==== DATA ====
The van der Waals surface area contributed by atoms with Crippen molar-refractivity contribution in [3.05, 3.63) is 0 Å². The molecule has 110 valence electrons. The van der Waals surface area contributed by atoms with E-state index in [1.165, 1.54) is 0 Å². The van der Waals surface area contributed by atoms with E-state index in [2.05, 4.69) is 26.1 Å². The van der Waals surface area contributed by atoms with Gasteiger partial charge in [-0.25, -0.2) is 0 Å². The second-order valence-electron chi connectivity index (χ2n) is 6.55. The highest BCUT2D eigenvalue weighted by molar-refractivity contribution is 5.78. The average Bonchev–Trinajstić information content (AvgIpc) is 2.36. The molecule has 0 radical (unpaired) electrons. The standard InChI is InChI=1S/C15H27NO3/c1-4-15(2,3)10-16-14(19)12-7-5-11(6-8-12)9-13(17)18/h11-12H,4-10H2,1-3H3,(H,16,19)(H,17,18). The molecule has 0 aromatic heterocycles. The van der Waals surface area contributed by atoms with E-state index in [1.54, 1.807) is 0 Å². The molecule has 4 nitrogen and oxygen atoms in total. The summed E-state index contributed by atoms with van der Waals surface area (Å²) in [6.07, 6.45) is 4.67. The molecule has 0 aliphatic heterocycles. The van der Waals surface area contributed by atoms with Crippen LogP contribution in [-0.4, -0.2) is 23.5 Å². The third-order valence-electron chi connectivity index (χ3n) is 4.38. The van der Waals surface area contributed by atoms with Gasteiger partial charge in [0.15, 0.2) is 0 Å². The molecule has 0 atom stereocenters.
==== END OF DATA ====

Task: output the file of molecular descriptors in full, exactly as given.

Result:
The van der Waals surface area contributed by atoms with Crippen molar-refractivity contribution in [3.05, 3.63) is 0 Å². The molecule has 110 valence electrons. The van der Waals surface area contributed by atoms with E-state index in [1.165, 1.54) is 0 Å². The van der Waals surface area contributed by atoms with E-state index in [2.05, 4.69) is 26.1 Å². The van der Waals surface area contributed by atoms with Gasteiger partial charge in [-0.25, -0.2) is 0 Å². The second-order valence-electron chi connectivity index (χ2n) is 6.55. The highest BCUT2D eigenvalue weighted by molar-refractivity contribution is 5.78. The average Bonchev–Trinajstić information content (AvgIpc) is 2.36. The molecule has 0 radical (unpaired) electrons. The standard InChI is InChI=1S/C15H27NO3/c1-4-15(2,3)10-16-14(19)12-7-5-11(6-8-12)9-13(17)18/h11-12H,4-10H2,1-3H3,(H,16,19)(H,17,18). The molecule has 0 aromatic heterocycles. The van der Waals surface area contributed by atoms with E-state index in [1.54, 1.807) is 0 Å². The molecule has 4 nitrogen and oxygen atoms in total. The summed E-state index contributed by atoms with van der Waals surface area (Å²) in [6.07, 6.45) is 4.67. The molecule has 0 aliphatic heterocycles. The van der Waals surface area contributed by atoms with Crippen LogP contribution in [-0.4, -0.2) is 23.5 Å². The third-order valence-electron chi connectivity index (χ3n) is 4.38. The van der Waals surface area contributed by atoms with Gasteiger partial charge in [0.15, 0.2) is 0 Å². The molecule has 0 atom stereocenters.